It was bound to hit me- the wall. And so yesterday morning brought me to a halt. I landed in Uganda and have remained a human funnel – wide at the top desiring to take in as many fluid experiences as I possibly could these first 3 weeks that I was like a cheerfully colored latex birthday party balloon gorging down air filling to the widest stretches of itself before bursting in excess – in my case – emotional overload. I sat paralyzed at my desk in the inventory room shared by a young American named Steve, and began to think I may not be able to handle any more. My arms and neck stayed stiff like boards, hands felt like jittery fingers in the middle of a cold winter’s day. The “clip clip clip ” of the gardener’s shears on the bushes outside my office were literally fraying my nerves. I grabbed my phone, plugged in the little white earbuds and attempted to drown out the surfacing feelings with some orchestral Italian harp music I downloaded in the early hours the morning of my departure from home- unable to sleep. Recognizing the signs of anxiety- I reached for two things- my phone and two calming homeopathic sleep tablets called Calms Forte. Unsuccessfully skyping my husband and parents with whom I had not communicated in two days – for lack of wifi access- I had to follow the normal self- soothing protocol and realize this time was bound to come and was totally normal.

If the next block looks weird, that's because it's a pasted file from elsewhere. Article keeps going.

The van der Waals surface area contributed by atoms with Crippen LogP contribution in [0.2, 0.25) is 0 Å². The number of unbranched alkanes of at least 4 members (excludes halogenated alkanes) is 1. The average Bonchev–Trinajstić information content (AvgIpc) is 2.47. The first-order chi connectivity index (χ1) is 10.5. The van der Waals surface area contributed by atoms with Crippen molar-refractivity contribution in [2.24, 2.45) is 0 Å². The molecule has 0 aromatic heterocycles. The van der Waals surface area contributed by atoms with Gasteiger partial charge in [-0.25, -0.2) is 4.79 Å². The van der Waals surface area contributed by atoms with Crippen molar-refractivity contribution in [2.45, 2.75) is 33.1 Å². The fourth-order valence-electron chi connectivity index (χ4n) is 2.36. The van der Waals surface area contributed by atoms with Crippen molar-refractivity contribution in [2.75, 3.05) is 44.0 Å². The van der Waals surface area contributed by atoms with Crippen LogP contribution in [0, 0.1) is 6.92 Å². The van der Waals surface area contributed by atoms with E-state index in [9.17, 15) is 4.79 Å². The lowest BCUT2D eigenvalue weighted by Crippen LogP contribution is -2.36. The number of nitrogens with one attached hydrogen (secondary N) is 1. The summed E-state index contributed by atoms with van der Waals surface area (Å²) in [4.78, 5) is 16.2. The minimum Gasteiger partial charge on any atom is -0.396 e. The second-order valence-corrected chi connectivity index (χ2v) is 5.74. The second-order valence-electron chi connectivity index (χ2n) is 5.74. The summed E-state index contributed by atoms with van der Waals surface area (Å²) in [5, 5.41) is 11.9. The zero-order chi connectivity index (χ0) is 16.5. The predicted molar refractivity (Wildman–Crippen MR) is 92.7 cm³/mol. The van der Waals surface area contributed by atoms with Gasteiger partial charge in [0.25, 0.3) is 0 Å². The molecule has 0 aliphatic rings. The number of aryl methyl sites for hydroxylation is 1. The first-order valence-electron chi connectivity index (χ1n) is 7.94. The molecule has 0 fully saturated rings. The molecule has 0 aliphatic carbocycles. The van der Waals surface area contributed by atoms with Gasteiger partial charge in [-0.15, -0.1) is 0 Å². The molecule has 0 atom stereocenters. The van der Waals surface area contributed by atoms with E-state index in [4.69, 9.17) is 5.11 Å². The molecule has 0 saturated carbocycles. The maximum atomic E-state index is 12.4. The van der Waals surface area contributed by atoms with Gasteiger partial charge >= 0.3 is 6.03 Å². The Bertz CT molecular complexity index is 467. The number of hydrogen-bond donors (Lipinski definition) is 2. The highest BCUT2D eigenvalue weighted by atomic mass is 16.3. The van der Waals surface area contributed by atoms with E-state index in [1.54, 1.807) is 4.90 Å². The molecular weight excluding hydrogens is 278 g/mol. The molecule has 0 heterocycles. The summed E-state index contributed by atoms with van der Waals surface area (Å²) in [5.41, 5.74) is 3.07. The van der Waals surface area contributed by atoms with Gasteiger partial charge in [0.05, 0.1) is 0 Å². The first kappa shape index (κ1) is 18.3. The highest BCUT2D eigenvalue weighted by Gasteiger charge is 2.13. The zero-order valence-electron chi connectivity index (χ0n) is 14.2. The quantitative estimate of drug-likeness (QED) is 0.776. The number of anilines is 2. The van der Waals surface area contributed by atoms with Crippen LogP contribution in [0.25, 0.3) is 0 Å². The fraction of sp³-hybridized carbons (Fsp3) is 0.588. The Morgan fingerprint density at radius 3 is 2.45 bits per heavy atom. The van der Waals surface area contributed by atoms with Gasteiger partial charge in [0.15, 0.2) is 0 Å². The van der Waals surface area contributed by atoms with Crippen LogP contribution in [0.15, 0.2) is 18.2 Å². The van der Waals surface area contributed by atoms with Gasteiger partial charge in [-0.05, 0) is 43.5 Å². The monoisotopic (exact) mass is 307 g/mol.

Today’s working from “home” has allowed me to experience tremendous insight into my work here, as well as space to process the varied experiences so far. I think I arrived in Uganda with my ” wow this is all novel! ” lenses, then transitioned to ” hmmm, that’s odd but I understand its part of life here”, to ” oh my word, life is just so difficult here, and I am totally overwhelmed by the daily realities for so many Ugandans” lenses. Humans don’t share much in common with these transition lenses outside of the different cast of light they let in your frame of view. I am learning and experiencing the time- consuming tasks of hand washing, line drying, and ironing every piece to be sure to singe any trace of mango fly eggs that were hatched on your damp clothing – lest you forget and it buries itself and hatches underneath your skin like it did to our neighbor Lee the week we arrived- requiring a small incision to be made to remove the worm under her skin that had grown.